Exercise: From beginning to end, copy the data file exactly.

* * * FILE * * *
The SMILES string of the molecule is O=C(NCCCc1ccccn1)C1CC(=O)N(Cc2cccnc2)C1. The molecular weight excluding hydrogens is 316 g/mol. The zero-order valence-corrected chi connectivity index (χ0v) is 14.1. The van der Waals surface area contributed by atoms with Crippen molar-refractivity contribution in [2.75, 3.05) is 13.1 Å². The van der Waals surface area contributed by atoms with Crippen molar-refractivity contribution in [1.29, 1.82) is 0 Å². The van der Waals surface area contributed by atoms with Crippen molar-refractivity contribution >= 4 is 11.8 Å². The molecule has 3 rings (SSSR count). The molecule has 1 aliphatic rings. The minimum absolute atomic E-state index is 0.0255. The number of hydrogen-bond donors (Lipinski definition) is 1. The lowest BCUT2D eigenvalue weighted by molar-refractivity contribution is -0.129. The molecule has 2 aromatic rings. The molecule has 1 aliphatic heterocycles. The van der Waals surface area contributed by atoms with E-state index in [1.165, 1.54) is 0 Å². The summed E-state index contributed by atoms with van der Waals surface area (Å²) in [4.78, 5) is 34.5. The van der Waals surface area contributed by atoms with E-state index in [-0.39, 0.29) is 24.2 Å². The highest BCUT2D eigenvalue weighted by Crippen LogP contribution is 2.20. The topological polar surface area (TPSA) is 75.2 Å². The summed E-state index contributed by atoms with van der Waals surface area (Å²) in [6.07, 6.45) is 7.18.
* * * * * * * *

The SMILES string of the molecule is O=C(NCCCc1ccccn1)C1CC(=O)N(Cc2cccnc2)C1. The molecular weight excluding hydrogens is 316 g/mol. The zero-order valence-corrected chi connectivity index (χ0v) is 14.1. The van der Waals surface area contributed by atoms with Crippen molar-refractivity contribution in [2.75, 3.05) is 13.1 Å². The van der Waals surface area contributed by atoms with Crippen molar-refractivity contribution in [1.29, 1.82) is 0 Å². The van der Waals surface area contributed by atoms with Crippen molar-refractivity contribution >= 4 is 11.8 Å². The molecule has 3 rings (SSSR count). The molecule has 1 aliphatic rings. The minimum absolute atomic E-state index is 0.0255. The number of hydrogen-bond donors (Lipinski definition) is 1. The lowest BCUT2D eigenvalue weighted by molar-refractivity contribution is -0.129. The molecule has 2 aromatic rings. The molecule has 1 aliphatic heterocycles. The van der Waals surface area contributed by atoms with E-state index in [1.165, 1.54) is 0 Å². The summed E-state index contributed by atoms with van der Waals surface area (Å²) in [4.78, 5) is 34.5. The van der Waals surface area contributed by atoms with E-state index in [-0.39, 0.29) is 24.2 Å². The highest BCUT2D eigenvalue weighted by Crippen LogP contribution is 2.20. The topological polar surface area (TPSA) is 75.2 Å². The summed E-state index contributed by atoms with van der Waals surface area (Å²) in [6.07, 6.45) is 7.18.